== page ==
Filed under: Capitalism, Freedom, History, Media Bias, News the Media Doesn't Want You to Hear, Politics | Tags: A Culpable Media, Failing Their Assignment, Media Responsibility
Pat Caddell , speaking to Accuracy in Media Conference (AIM). He is a former Democrat pollster and analyst, Jimmy Carter’s pollster
In recent remarks to an AIM conference, “ObamaNation: A Day of Truth,” former Democratic pollster and analyst Pat Caddell said, “I think we’re at the most dangerous time in our political history in terms of the balance of power in the role that the media plays in whether or not we maintain a free democracy.” Caddell noted that while First Amendment protections were originally provided to the press so they would protect the liberty and freedom of the public from “organized governmental power,” they had clearly relinquished the role of impartial news providers.
Nowhere was this more evident than during the tragic death of a U.S. ambassador in Libya that was lied about for nine days, because the press and the administration did not want to admit it was a terrorist attack.
“We’ve had nine days of lies over what happened because they can’t dare say it’s a terrorist attack, and the press won’t push this,” said Caddell. “Yesterday there was not a single piece in The New York Times over the question of Libya. Twenty American embassies, yesterday, are under attack. None of that is on the national news. None of it is being pressed in the papers.”
Caddell added that it is one thing for the news to have a biased view, but “It is another thing to specifically decide that you will not tell the American people information they have a right to know.”
Filed under: Foreign Policy, National Security, News, Politics | Tags: Information, Media Responsibility, Too Much or Too Little?
Does it seem to anyone else that the media has slipped off the rails? The Japanese earthquake and tsunami has, of course, been an unbelievable disaster. The devastation wrought by the tsunami photographed by people on the scene who were, I guess, trapped there and all they could do was record what was going on before their eyes.
When it came to the nuclear plants damaged by the tsunami, the media descended into Armageddon. It was N-U-C-L-E-A-R!!! There was no discussion of what consisted of dangerous radiation and what was not. News reports said that radiation was detected in West Coast milk. We are surrounded with radiation all the time. We get x-rays at the dentist, and ordered by the doctor and think nothing of it. But radiation detected in the milk, and several million young mothers panic. Any explanation from the talking heads about what is or is not something to worry about? Not that I heard.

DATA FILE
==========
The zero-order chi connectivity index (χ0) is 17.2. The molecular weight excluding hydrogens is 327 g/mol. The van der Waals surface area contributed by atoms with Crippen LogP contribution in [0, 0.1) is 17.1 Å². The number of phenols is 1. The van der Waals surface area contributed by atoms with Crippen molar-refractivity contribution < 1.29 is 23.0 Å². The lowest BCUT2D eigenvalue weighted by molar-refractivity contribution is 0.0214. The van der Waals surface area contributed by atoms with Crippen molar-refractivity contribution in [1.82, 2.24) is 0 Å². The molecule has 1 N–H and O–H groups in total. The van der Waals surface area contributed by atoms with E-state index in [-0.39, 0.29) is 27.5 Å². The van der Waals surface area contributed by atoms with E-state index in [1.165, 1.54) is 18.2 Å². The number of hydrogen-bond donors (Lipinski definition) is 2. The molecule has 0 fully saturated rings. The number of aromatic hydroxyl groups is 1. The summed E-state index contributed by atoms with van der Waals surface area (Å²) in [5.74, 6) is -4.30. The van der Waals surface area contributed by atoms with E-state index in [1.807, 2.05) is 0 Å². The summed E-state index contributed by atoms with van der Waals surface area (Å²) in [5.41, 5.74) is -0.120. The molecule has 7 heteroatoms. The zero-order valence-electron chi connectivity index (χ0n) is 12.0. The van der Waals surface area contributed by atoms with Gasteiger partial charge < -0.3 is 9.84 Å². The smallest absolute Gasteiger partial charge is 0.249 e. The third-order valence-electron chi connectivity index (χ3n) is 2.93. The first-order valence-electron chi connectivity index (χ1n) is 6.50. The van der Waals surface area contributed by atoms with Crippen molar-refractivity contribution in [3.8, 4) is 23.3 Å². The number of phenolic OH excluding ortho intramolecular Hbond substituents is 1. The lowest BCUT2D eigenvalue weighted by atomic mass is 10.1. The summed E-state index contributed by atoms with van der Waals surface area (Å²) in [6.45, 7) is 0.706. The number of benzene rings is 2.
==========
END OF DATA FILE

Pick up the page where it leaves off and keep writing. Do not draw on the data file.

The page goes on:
From Steven Hayward “History suggests that nuclear power rarely kills and causes little illness. That’s also the conclusion engineers reach when they model scenarios for thousands of potential accidents” Washington Post, front page 4/02/11. See here, and here for more information.
The federal fiscal year budget for 2011 was supposed to have been passed last September. The press didn’t care. Then suddenly, if the House, the Senate and the President didn’t agree by midnight Friday, the government would shut down. Drama. Old people would starve, women would die, children would die, wretched excess all around. Armageddon! Did you hear anyone mention that the government had shut down several times before, and it never lasted more than a day or two?
One event drives all others off the front page. Libya, Egypt, Morocco; earthquake in New Zealand; mosque at ground zero; shooting in Tucson; Madison, Wisconsin; BP oil spill in the Gulf; and on and on. Does the constant excess flow of information enhance your life and your understanding? Or does it drive you to entertainment to escape? Do we all know little bits of many things when we should know a lot about a few big important things? Does the pace of change in technology affect our ability to know?
Things appear on Twitter as they are happening, but the format precludes any depth of information. Scenes of the earthquake and the tsunami were uploaded to the internet only moments after they happened. The capabilities embodied in new technology lead us to think that we can predict the future. How are we misled by an uncontrolled flow of information, and how can we control it for ourselves without having others step in to organize and control information for us? There probably aren’t any real answers, but it is important, I believe, to think about it and try to understand when we are being informed and when we are being manipulated.
We are being manipulated. There are major industries devoted to doing just that—advertising, political organizations, government, environmentalists; most of the flow of information is designed to manipulate your feelings, your attitudes, your politics, your prejudices. Who is winning?